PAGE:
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How to salt pasta water the right way. Hint: not as salty as the sea.

(Scott Suchman for The Washington Post/food styling by Nicola Justine Davis for The Washington Post)

You’re making pasta. The water comes to a boil, and it’s time to add the salt. But how much? Do you even pay attention?

Count me among the people who typically dump some indiscriminate amount in and move on. Count me also among the people who have at some point or another repeated the oft-cited benchmark that you should salt the water “until it’s as salty as the sea.”

“The sea is really salty,” says cookbook author Katie Parla. “You want to spit it out right away.”

“Spit it out right away” is not the flavor I’m going for when cooking.

Salt in pasta water should elevate the flavor of a dish, not overpower it, says chef Michael Friedman of Washington’s Red Hen restaurant, where the Bidens recently dined on two orders of the no-doubt-perfectly-seasoned rigatoni with fennel and sausage.

Consider the water one point of several along the way where you’ll be reaching for salt. To build flavor, “you salt throughout the process,” says Parla.

Parla, who just released “Food of the Italian Islands,” says she’s never actually measured salt for pasta water. Her “general rule of thumb” is that pasta water should taste as salty as well-seasoned soup. But you won’t know that unless you taste it, which I watched Friedman do with his fingertips when we cooked the rigatoni together in The Post’s Food Lab. If you’re worried about burning the tips of your fingers — we don’t all have Teflon chef hands! — scoop out a little bit of water with a spoon, blow on it until it’s cool and then taste.

If your pasta dish contains a particularly salty component, such as lots of cheese or cured meat (pancetta, bacon, etc.), Parla says you may want to dial back the salt in the water.

Avoiding overly salted water is also important because so often the water is used to bring together, or emulsify, a simple pasta sauce, as in Spaghetti Carbonara, or help heartier ones, as in the aforementioned Red Hen rigatoni, coat the noodles, since starches released from the pasta remain in the water. Add too-heavily-salted pasta water to your sauce and “you’re done,” Friedman says, and not in a good way.

Salt in pasta water is crucial to regulating that starchiness to keep it from getting out of hand. When pasta is cooked in water, its starch granules take on water, swell, soften and release some of the starches, Harold McGee writes in “On Food and Cooking.” “Salt in the cooking water not only flavors the noodles, but limits starch gelation and so reduces cooking losses and stickiness,” he says.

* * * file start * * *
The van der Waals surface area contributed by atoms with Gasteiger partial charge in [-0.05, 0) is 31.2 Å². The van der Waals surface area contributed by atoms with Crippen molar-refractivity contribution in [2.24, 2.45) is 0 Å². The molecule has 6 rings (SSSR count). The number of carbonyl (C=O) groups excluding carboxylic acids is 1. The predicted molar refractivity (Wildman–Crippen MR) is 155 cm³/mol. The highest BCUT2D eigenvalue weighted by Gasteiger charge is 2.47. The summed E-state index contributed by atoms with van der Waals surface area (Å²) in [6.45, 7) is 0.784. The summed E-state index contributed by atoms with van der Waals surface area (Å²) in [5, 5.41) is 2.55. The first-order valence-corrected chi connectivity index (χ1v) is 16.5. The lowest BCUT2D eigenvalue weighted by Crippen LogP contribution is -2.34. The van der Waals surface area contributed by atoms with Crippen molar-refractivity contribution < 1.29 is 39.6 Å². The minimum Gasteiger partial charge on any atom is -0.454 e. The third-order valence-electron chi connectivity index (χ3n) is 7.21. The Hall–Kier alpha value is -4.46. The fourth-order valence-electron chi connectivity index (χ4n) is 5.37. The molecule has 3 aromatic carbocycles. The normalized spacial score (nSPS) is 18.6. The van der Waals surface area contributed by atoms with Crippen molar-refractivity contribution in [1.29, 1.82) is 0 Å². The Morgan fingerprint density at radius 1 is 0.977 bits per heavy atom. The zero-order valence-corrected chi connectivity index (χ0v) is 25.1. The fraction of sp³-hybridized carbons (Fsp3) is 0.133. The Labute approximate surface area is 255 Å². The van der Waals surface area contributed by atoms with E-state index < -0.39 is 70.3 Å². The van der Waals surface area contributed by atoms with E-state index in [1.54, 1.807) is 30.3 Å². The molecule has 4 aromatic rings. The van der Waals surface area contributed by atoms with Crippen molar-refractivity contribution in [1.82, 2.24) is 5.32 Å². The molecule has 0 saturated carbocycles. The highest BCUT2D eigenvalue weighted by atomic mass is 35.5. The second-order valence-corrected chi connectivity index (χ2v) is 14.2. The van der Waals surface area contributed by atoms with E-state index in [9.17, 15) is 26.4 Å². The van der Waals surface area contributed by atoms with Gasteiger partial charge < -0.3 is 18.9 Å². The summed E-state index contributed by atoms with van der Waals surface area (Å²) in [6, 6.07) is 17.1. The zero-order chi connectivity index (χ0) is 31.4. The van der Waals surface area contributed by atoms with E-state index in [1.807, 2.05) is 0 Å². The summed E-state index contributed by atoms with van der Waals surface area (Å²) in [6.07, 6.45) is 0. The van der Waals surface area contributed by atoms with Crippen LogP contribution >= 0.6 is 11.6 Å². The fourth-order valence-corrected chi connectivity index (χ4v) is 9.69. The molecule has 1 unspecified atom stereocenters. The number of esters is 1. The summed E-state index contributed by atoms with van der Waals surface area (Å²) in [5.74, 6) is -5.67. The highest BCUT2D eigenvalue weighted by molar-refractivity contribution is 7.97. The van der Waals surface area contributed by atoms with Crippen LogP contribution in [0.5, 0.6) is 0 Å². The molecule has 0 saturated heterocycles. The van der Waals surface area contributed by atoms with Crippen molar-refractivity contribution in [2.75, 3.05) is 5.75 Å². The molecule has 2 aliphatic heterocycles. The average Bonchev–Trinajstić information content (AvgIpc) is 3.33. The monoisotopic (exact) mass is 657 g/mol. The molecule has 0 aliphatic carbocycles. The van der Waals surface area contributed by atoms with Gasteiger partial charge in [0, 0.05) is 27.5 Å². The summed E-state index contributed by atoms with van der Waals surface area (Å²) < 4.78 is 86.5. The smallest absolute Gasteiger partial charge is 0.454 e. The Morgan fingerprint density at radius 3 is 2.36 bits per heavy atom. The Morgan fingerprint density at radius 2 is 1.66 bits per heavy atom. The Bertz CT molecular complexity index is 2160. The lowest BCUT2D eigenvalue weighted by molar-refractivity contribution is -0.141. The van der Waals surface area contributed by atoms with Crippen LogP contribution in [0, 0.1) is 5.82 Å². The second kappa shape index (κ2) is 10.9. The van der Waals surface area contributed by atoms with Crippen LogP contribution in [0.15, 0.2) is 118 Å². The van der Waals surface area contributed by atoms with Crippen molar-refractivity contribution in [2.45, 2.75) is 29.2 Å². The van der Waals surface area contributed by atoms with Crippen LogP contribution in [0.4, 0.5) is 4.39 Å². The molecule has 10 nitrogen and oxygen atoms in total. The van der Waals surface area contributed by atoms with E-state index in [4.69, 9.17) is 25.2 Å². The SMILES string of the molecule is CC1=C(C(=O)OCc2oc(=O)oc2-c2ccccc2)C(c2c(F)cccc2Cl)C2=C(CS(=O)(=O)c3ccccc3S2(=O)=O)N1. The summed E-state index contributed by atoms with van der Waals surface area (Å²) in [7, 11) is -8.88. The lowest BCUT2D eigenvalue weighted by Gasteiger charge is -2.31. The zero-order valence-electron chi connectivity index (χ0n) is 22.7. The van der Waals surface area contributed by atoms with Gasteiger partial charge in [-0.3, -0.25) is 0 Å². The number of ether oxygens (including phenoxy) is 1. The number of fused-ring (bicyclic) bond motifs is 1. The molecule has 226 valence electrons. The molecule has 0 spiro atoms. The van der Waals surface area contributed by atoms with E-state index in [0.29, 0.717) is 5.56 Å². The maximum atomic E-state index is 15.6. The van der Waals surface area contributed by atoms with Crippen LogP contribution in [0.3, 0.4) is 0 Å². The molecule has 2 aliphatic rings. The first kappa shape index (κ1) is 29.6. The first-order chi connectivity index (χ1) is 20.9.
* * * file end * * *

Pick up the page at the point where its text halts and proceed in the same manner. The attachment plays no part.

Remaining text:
There is, in fact, an acceptable range of salt to add to pasta water, Daniel Gritzer says over at Serious Eats, which is good considering that needs may vary depending on the dish or personal preference. Gritzer’s experiments showed that water at 1/2 percent to 2 percent salinity (as measured by weight of the salt divided by the weight of the water) was acceptable, equating to 3/4 teaspoon to 1 tablespoon fine sea salt per liter of water (approximately 1 quart, or 4 cups).

For its part, America’s Test Kitchen recommends 1 tablespoon table salt per 4 quarts of water (a.k.a. 1 gallon) for well-seasoned pasta, which aligns with the low end of Gritzer’s range.

As you’re deciding on your ideal level and measuring, keep in mind that if you change the type of salt, you may need to change the amount. Here are the equivalencies to remember:

  • 1 tablespoon fine sea or table salt
  • 1 1/2 tablespoons Morton kosher salt
  • 2 tablespoons Diamond Crystal kosher salt

If you’re worried about salting pasta water with regard to your health, don’t forget that home cooking is not the biggest source of sodium for most people. More than 70 percent of sodium in American diets comes from restaurant and packaged food, according to the Centers for Disease Control and Prevention. America’s Test Kitchen had an independent lab evaluate how much salt was absorbed by six different pasta shapes. The result: “Give or take a few milligrams of sodium, all the shapes absorbed about the same amount of salt: 1/16 teaspoon per 4-ounce serving or a total of 1/4 teaspoon per pound of pasta.”